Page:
And yet, somehow, Simmons managed to get better as the season inched on. His numbers spiked, and the team won, and as the year went on he became even more sure and comfortable orchestrating the offense and getting where he wanted on the floor whenever he wanted. Talk to Sixers coaches and they’ll rave about his poise and IQ. They’ll tell you how they’ve never seen a player his age possess not only the skills but also all the stuff that goes into the constructing of a star.
Take, for example, the way Simmons has gone about leveraging a perceived weakness into a strength.
Simmons’ lone flaw is his lack of a jump shot. It’s not that he doesn’t make many shots from deep; it’s that he rarely shoots from beyond 15 feet. Opposing coaches have been well aware of this all year and so Simmons spent his rookie season watching defenders sag off of him, daring him to launch.
It’s a tactic that’s crippled a myriad of young players throughout NBA history. It can sap a player’s confidence and aggressiveness. Even all-time greats like LeBron James have, at times, struggled navigating these types of schemes.
Yet Simmons, from his first possession of his first game, refused to give in as his opponents attempted to dictate his moves. Instead, he spent the year standing tall, like a quarterback in the pocket, and firing lasers to open teammates, or punishing defenders for providing him with a runway to take off from.
“It’s hard for guys to stop me driving down the lane. [I’m] 6-10, 240 [pounds], fast pace,” Simmons says, before adding the key part: “I stick to what I’m pretty good at.”
How does a 21-year-old dominate the NBA in his first season as a pro? By recognizing what it is he’s chasing, yes, but also by understanding what his strengths are and doing his best to stick with them.
That’s the kind of thing that might sound simple. But it’s a trait rarely seen in men Simmons’ age.
Here’s a fun stat you probably don’t know: During the regular season only one player (Russell Westbrook, because of course) recovered more loose balls than Ben Simmons, according to player tracking data compiled by the NBA. And while Loose Balls Recovered may not be the sexiest of categories, that a player of Simmons’ caliber, in his first NBA season, meaning exhausted from all the games and travel and more, would so willingly hit the floor so frequently is telling.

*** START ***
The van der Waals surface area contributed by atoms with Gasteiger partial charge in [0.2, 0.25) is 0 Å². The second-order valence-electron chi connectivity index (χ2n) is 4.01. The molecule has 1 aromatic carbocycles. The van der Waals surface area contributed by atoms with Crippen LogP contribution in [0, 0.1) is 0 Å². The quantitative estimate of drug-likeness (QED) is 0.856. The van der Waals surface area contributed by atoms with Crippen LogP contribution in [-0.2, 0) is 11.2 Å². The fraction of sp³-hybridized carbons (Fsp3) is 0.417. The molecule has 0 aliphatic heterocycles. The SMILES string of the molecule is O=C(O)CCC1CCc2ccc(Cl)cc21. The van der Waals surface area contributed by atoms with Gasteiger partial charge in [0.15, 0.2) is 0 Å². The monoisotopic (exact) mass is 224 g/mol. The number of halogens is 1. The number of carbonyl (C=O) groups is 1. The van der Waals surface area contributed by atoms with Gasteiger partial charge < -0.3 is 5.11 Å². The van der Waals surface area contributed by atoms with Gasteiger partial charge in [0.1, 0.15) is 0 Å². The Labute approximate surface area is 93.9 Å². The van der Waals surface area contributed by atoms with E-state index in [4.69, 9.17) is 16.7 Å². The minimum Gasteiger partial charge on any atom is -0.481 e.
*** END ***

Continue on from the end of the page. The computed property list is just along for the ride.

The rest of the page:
It shows that Simmons isn’t just preaching what he thinks people want to hear when he professes to be chasing more than individual accolades—though he’s made clear that this season’s Rookie of the Year award is an honor he believes belongs to him. It shows why Sixers coach Brett Brown blushes whenever Simmons’ name is mentioned, and why Simmons’ teammates adore playing alongside him.
Says Simmons, when presented with this data: “I think it shows that every possession counts.”
And here’s another obscure stat, another number that illustrates how little Simmons cares about racking up numbers, a trait not often seen among players who rack up numbers the way he does: Eight times this year, according to that same data compiled by the NBA, Simmons attempted a shot from beyond half court with the game clock ticking down. This might sound like nothing, but in an age when the majority of players will sneak in an extra dribble right before the buzzer so that their heave is late and, thus, not counted against their shooting percentage, habits like these are telling.
They show that he’s not just talk, and that winning is truly the most important thing to him. They illustrate why Simmons is the future.
Greatness, after all, doesn’t take plays off. That Simmons already recognizes this is why he’s so likely to achieve what he seeks.
Yaron Weitzman is a writer living in New York. Follow him on Twitter @YaronWeitzman.
Portraits by @pushnik_photo, action photo via Getty Images